In this week’s ASUCD elections, a student filed a complaint against the Elections Committee for granting the usual 24-hour extension to executive candidates Sergio Blanco and Vishakha Patel. This complaint resulted in the court decision that Blanco and Patel should be removed from the ballot.
The elections committee refused to remove Blanco and Patel from the ballot, citing ASUCD bylaw 406F. However, the court’s initial decision calls into question its ability to function as a balanced entity.
The court reasoned the Elections Committee did not have the power beyond the bylaws that would allow them to grant the candidates an extension. However, the extension was a committee policy enacted last year. If there is fault with the policy it should have been resolved either before or after this election cycle.
Confronting the policy in the middle of the election is unjust. Blanco and Patel relied on the policy with the knowledge that it had been applied before and was acceptable to fall back on when the ID numbers on their petitions were found to be invalid.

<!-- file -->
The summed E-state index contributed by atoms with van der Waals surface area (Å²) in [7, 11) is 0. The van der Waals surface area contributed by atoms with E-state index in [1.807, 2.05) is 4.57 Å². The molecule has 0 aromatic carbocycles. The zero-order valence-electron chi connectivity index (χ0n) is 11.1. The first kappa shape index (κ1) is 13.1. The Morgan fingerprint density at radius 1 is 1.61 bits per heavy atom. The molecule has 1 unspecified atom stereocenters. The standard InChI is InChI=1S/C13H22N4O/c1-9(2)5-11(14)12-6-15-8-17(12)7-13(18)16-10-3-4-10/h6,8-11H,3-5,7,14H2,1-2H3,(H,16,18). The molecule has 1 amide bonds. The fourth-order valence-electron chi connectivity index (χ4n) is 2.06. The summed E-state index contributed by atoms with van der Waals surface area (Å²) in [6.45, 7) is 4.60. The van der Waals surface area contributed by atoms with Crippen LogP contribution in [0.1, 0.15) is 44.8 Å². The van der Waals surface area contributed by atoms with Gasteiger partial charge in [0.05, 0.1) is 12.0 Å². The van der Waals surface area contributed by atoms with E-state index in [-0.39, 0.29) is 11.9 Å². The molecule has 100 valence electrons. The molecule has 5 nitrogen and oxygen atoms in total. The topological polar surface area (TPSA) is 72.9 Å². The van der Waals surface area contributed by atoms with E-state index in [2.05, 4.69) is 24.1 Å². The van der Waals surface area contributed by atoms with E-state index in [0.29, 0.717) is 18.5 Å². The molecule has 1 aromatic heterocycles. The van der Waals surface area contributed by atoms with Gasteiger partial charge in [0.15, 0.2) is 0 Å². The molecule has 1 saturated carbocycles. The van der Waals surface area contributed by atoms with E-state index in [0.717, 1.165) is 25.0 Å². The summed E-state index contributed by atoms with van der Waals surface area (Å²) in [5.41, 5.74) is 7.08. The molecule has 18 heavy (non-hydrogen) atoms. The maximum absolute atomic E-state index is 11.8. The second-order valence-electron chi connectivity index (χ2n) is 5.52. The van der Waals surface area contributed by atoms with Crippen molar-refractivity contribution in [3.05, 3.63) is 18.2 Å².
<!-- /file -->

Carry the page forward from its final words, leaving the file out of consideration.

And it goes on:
Furthermore, the manner in which the court case was pursued strongly suggests a bias that a student court shouldn’t hold.
Although vice Court Justice Ryan Meyerhoff was a justice in the court in the last election when the policy was applied, this is the first time the court has taken issue with the 24-hour extension policy.
The student who filed the complaint, Daniel Golden, lives with Meyerhoff. Golden filed the complaint because Meyerhoff informed him of the use of the policy, Golden said. Otherwise he has no prior involvement with ASUCD. Although Meyerhoff recused himself from the case because of his relation to Golden, he still appears to be a key player.
In addition, should the court continue to pursue this case, it also must consider prior candidates – and perhaps current senators – who have benefited from the policy and not faced trial.
What’s more, the court made the decision to remove the Blanco/Patel ticket from the ballot, after the case had been active for only approximately one week. The hasty decision left out the voice of the candidates themselves – which may turn out to be a violation of due process on the court’s part.
If the court were truly “enforcing the constitution,” as Meyerhoff insisted, it would have waited to make their decision until Blanco and Patel testified, instead of making a decision that limit not only the candidates but the electorate as well.